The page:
Faqs

The short answer is yes. All of our therapists are either licensed by the PA state or the AOBTA (The American Organization for Bodywork Therapies of Asia).
When they are license under the state they are been called as Licensed Massage Therapist (LMT). When the are regulated under the AOBTA, they are called Asian Bodywork Therapy (ABT).


For relaxation and to work out the day to day aches and pains, massage can have an immediate impact. Everyone coming in stressed or sore should leave feeling better than when they came in. But it is not uncommon to get a massage and still feel the pain or soreness after, or even to feel a bit worse immediately.

The effects of the massage may take time to manifest. You may walk out feeling that you still have the issue you came in with but the next day it’s resolved.

If you come in with acute pain from something like a back spasm or extreme soreness from your first ski session of the year, you may actually get a bit more sore as massage itself can trigger some inflammation. It is like taking Vitamin C once you have a cold – it may help you recover faster, but the cold still needs to run its’ course.

Sometimes you won’t notice a significant difference even after a day or more. It could be that you are doing something to re-create, or maintain the problem. Some of the effects of massage are cumulative, and you may find that coming in regularly results in enhanced benefits. Sometimes you will be benefited with a different type of massage, or with someone who can check your body mechanics to see if you may be using your body less efficiently than possible.

While we strive to give the best massage every time, sometimes it may take a session or two to really understand what works best for you. Just like a hairdresser may take a few cuts to know how your hair falls, and what styles you prefer, we learn more as we get to know you better.


Most of us would get massages almost daily if we could afford the time and money.

Many of the effects of massage are cumulative, adding up over time. Most people who want to make massage a regular part of their health maintenance will get massages every 1 – 6 weeks. Others just come in when they have the time. We never pressure people to come more often than they want – we believe that it is your responsibility to determine your own needs, and we would never want you to feel guilty for coming less often than we recommend.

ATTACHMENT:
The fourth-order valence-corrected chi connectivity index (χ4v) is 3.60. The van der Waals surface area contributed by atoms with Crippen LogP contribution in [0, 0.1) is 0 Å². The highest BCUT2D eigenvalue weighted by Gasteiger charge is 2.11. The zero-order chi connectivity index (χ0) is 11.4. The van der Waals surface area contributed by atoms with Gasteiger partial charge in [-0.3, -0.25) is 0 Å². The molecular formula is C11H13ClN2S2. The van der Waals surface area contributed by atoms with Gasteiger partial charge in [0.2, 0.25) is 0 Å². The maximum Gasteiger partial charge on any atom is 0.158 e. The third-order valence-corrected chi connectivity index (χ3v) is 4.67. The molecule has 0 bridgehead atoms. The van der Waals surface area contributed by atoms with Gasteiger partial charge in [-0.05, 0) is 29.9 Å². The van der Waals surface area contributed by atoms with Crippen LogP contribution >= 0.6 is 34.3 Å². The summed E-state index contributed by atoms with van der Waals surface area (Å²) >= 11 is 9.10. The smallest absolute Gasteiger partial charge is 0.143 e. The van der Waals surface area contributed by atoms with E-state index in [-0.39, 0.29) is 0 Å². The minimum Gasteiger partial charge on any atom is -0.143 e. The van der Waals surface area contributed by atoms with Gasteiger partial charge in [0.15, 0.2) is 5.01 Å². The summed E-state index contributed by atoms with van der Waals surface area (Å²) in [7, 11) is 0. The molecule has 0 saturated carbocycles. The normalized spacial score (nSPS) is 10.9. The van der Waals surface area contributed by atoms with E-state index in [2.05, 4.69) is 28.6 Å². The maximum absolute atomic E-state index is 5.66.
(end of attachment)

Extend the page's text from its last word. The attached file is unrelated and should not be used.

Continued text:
For acute problems, like overwork or muscle spasms, you may want to come weekly or even more often for a series. If you are in pain, you should always feel more relaxed after the massage, although the pain may linger a while. The massage itself, especially if deep, can cause some inflammation. It may be a day or 2 for this to subside and you to feel better.

For chronic problems, general massage may relax you and release the muscular tensions that make it worse. Obviously, massage won’t prevent pain from structural or neurological causes like herniated disks or diabetic neuropathy from returning. But when pain causes us to tense muscles, we begin a pain-spasm cycle gets worse and worse. Massage can help break that cycle.


This is a common inquiry about massage. Most people start with an hour massage. That’s enough time to cover the entire body. A half hour is only enough time for a specific area or two – such as back and neck. A lot of people prefer to come in for an hour and 1/2, as that way they can get the full body massage, with extra time on any problem areas.


Many clients are unsure if and/or how much they should tip their massage therapist. We recommend you think of your massage therapist as you would a waiter in a restaurant. They love what they do and your tip should reflect your appreciation for their service. Tipping percentages should be based on the full price of a regular massage. Remember, our therapists have a very physical job.


Make yourself comfortable. If your therapist wants you to adjust your position, she or he will either move you or will ask you to move what is needed. Otherwise, change your position anytime to make yourself more comfortable. Many people close their eyes and relax completely during a session; others prefer to talk. It’s up to you. It is your massage, and whatever feels natural to you is the best way to relax. Do not hesitate to ask questions at any time.


Swedish massage is what many people think of when massage is mentioned. It uses long light strokes, deep kneading, small friction-type motions, light tapping, and movement of the joints. The list of other specialized techniques is long. Ask your massage therapist to explain any other techniques he or she uses.